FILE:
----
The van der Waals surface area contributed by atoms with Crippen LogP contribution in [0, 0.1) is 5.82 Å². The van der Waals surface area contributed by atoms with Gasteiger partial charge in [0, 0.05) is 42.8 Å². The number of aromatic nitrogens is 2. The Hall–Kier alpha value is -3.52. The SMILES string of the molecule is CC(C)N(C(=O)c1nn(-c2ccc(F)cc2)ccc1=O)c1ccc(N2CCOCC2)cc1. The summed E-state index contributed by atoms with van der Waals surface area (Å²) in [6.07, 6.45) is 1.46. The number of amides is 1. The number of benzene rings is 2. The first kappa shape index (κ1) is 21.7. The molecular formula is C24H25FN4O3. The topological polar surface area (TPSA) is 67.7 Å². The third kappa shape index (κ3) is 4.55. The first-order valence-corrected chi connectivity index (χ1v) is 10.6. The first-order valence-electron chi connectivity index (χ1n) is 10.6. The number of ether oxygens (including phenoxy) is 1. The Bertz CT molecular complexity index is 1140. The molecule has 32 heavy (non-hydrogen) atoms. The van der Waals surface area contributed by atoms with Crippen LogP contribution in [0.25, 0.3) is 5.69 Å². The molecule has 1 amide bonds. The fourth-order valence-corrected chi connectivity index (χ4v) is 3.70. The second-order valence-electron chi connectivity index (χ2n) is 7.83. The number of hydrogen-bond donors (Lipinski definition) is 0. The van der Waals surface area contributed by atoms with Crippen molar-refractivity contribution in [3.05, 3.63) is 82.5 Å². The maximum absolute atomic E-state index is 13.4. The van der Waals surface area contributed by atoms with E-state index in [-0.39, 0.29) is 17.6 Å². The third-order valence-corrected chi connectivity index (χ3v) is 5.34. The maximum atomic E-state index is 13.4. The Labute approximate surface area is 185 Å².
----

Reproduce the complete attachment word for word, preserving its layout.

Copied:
The van der Waals surface area contributed by atoms with Crippen LogP contribution in [0, 0.1) is 5.82 Å². The van der Waals surface area contributed by atoms with Gasteiger partial charge in [0, 0.05) is 42.8 Å². The number of aromatic nitrogens is 2. The Hall–Kier alpha value is -3.52. The SMILES string of the molecule is CC(C)N(C(=O)c1nn(-c2ccc(F)cc2)ccc1=O)c1ccc(N2CCOCC2)cc1. The summed E-state index contributed by atoms with van der Waals surface area (Å²) in [6.07, 6.45) is 1.46. The number of amides is 1. The number of benzene rings is 2. The first kappa shape index (κ1) is 21.7. The molecular formula is C24H25FN4O3. The topological polar surface area (TPSA) is 67.7 Å². The third kappa shape index (κ3) is 4.55. The first-order valence-corrected chi connectivity index (χ1v) is 10.6. The first-order valence-electron chi connectivity index (χ1n) is 10.6. The number of ether oxygens (including phenoxy) is 1. The Bertz CT molecular complexity index is 1140. The molecule has 32 heavy (non-hydrogen) atoms. The van der Waals surface area contributed by atoms with Crippen LogP contribution in [0.25, 0.3) is 5.69 Å². The molecule has 1 amide bonds. The fourth-order valence-corrected chi connectivity index (χ4v) is 3.70. The second-order valence-electron chi connectivity index (χ2n) is 7.83. The number of hydrogen-bond donors (Lipinski definition) is 0. The van der Waals surface area contributed by atoms with Crippen molar-refractivity contribution in [3.05, 3.63) is 82.5 Å². The maximum absolute atomic E-state index is 13.4. The van der Waals surface area contributed by atoms with E-state index in [-0.39, 0.29) is 17.6 Å². The third-order valence-corrected chi connectivity index (χ3v) is 5.34. The maximum atomic E-state index is 13.4. The Labute approximate surface area is 185 Å².